GR Auto Gallery is pleased to offer this 1951 Hudson Commodore Coupe for your consideration. It's powered by a 262ci 6-cylinder motor that is paired with a Hydra-Matic automatic transmission. The drivetrain in this Hudson is extremely solid and smooth. The Hudson 6 was the higher end car in 1951. The car was sold new in the dry climate of Goodwin, Kansas and spent many years there. The underside appears to be rock solid and the floors have zero patches. These cars are prone to rust and rot, however this one is very solid and clean. The car was built in February of 1951. There were 16,979 Commodores built in 1951. In 1951 there were 131, 915 Hudsons built. Only 723 are HET registered, 103 are Commodore 6's and of that only 14 are coupes. The car features original seat covers, door panels, carpet and headliner. The gauges and lights are in working order. The car rides on four new American Classic radial tires which look like the original bias ply tires. The Following upgrades have been done : new front shocks, front coils, brass oil pump gear, complete tune up(coil, condenser, points, cap, plugs and wires) new electrical fuel pump, headlight crossover wires to headlights, valve job was done at 78,000 miles to the original engine.
It's deep Burgundy paint shows well with only a few imperfections. The striped cloth interior and headliner appear in excellent shape with the chrome trim pieces showing well helping the classic and unique look and feel for the high luxury of the time.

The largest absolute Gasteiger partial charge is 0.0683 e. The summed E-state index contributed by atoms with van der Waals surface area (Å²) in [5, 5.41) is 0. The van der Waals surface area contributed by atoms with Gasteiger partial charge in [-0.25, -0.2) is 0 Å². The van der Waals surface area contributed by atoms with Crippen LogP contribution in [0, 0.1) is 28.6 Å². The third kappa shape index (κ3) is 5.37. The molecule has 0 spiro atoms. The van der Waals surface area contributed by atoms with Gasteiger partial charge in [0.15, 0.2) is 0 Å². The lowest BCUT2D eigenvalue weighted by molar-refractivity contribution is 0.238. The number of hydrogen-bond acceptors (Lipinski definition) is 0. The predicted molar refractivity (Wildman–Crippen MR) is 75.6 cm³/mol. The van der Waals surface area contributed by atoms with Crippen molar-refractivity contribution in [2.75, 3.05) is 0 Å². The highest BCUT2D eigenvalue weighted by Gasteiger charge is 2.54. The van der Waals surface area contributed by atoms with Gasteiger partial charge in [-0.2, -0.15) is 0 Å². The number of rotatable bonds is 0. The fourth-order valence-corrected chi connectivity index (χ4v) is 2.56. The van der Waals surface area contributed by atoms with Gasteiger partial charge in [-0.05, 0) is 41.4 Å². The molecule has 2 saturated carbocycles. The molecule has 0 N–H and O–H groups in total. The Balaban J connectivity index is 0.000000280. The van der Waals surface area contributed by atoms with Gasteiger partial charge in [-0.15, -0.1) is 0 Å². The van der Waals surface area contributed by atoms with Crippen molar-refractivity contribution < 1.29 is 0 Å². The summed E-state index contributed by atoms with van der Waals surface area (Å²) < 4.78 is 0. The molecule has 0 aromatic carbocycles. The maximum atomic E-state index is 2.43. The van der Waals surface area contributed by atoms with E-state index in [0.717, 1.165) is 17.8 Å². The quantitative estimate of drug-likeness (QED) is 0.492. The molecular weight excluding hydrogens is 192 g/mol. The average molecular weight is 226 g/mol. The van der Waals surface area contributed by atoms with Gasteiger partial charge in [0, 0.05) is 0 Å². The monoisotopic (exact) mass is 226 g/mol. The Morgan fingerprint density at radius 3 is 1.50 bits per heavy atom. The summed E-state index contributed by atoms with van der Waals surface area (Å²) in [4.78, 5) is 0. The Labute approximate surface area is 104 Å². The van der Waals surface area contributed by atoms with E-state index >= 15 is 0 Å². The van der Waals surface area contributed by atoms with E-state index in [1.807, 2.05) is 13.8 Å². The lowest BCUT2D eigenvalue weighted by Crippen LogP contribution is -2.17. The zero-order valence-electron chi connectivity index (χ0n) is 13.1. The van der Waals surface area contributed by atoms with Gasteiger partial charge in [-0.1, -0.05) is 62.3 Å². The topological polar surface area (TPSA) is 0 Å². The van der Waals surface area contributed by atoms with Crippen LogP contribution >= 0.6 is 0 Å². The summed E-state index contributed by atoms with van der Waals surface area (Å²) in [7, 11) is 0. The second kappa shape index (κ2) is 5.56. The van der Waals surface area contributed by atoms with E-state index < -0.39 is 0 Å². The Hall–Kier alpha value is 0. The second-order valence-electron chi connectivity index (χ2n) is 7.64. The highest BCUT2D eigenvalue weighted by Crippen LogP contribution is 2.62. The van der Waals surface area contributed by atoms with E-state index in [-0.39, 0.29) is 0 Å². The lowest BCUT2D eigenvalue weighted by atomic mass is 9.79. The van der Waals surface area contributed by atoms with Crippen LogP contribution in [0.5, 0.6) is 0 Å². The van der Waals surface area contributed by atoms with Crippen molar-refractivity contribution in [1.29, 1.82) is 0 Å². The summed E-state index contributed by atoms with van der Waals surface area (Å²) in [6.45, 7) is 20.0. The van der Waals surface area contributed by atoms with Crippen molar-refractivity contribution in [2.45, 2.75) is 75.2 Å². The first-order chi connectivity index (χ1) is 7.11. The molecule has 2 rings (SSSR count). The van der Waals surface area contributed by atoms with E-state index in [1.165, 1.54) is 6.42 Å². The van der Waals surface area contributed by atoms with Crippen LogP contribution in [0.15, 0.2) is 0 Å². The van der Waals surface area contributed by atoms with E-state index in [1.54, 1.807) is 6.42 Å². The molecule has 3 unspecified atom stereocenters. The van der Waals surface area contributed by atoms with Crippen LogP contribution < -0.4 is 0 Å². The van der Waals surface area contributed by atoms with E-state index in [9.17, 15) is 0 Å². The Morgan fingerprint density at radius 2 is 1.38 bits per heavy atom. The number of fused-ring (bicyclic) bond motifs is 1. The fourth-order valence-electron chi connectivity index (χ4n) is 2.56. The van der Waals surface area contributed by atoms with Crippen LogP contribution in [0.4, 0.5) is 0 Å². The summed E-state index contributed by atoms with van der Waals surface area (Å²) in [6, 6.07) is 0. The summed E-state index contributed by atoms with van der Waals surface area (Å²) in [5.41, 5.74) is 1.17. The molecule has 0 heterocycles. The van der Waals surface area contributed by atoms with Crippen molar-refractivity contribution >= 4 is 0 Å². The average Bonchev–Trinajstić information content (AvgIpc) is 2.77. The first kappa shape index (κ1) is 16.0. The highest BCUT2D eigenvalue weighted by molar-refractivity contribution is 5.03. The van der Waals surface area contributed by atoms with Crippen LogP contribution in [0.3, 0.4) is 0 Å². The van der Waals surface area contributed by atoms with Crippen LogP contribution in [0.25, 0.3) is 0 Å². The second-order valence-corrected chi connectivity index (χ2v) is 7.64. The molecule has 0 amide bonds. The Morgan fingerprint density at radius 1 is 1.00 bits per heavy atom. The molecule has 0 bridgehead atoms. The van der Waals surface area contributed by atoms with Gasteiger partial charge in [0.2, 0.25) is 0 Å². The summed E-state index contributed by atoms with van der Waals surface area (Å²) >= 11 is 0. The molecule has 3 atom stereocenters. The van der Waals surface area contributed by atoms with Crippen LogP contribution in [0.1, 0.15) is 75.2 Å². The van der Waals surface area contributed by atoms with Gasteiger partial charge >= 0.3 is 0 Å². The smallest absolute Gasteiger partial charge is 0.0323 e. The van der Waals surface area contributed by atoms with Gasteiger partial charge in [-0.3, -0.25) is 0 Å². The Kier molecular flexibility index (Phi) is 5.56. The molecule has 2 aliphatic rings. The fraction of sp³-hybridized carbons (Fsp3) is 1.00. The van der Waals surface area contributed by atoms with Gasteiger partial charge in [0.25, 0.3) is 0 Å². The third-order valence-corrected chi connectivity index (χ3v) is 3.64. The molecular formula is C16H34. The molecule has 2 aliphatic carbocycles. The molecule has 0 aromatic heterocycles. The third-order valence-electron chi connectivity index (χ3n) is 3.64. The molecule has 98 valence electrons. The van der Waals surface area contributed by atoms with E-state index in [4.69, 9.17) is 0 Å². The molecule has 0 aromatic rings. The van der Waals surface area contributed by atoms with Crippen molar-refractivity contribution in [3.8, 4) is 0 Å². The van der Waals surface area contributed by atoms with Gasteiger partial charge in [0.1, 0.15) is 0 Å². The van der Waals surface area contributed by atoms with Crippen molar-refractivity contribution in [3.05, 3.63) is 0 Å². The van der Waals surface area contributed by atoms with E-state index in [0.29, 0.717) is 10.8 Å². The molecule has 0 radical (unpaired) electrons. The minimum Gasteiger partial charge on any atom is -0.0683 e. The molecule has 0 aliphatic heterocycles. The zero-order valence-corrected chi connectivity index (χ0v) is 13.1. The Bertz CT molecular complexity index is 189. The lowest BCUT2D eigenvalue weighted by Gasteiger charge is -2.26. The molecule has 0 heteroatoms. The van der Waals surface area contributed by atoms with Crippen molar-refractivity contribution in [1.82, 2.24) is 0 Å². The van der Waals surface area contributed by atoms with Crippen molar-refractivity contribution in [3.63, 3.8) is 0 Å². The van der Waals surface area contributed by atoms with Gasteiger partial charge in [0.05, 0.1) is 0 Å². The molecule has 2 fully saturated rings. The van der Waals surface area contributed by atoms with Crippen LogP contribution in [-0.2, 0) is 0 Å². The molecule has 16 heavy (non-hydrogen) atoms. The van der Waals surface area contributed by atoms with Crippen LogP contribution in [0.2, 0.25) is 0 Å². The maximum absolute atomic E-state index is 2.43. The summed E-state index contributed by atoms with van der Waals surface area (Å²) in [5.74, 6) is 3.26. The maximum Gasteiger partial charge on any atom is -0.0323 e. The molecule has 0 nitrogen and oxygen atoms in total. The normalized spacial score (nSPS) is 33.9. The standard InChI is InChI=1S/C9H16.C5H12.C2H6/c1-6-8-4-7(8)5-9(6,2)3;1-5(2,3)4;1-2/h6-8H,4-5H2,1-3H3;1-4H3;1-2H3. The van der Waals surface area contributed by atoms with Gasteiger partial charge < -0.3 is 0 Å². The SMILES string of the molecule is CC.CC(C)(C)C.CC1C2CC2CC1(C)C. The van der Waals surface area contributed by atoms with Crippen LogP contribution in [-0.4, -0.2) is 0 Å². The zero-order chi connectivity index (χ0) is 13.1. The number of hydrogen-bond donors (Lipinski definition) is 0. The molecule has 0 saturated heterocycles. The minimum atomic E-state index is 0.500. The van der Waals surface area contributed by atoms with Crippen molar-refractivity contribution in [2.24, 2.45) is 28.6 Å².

Hudson's were made in Detroit until 1954 when they merged with Nash-Kelvinator to create American Motors (AMC). The Commodore was produced from 1941 to 1952. The Commodore was the largest and most luxurious Hudson model. The Commodore is also lauded for being a creative product of Betty Thatcher, the first female designer employed by a car manufacturer. In 1948, the Commodore was one of the first new design cars post-WWII. With an encircling frame, passengers lowered themselves to enter the vehicle. This design became known as a “step-down” separated itself from other contemporary cars. The surrounding frame also improved safety and performance, as Hudson dominated NASCAR from 1951-1954. Today, the rarity of finding a Hudson immediately turns heads with its bold sloping lines and over-abundant amount of chrome. This is an impressive Commodore which is a rarely found classic in such stock and excellent condition. It's a great smooth drive that is also sur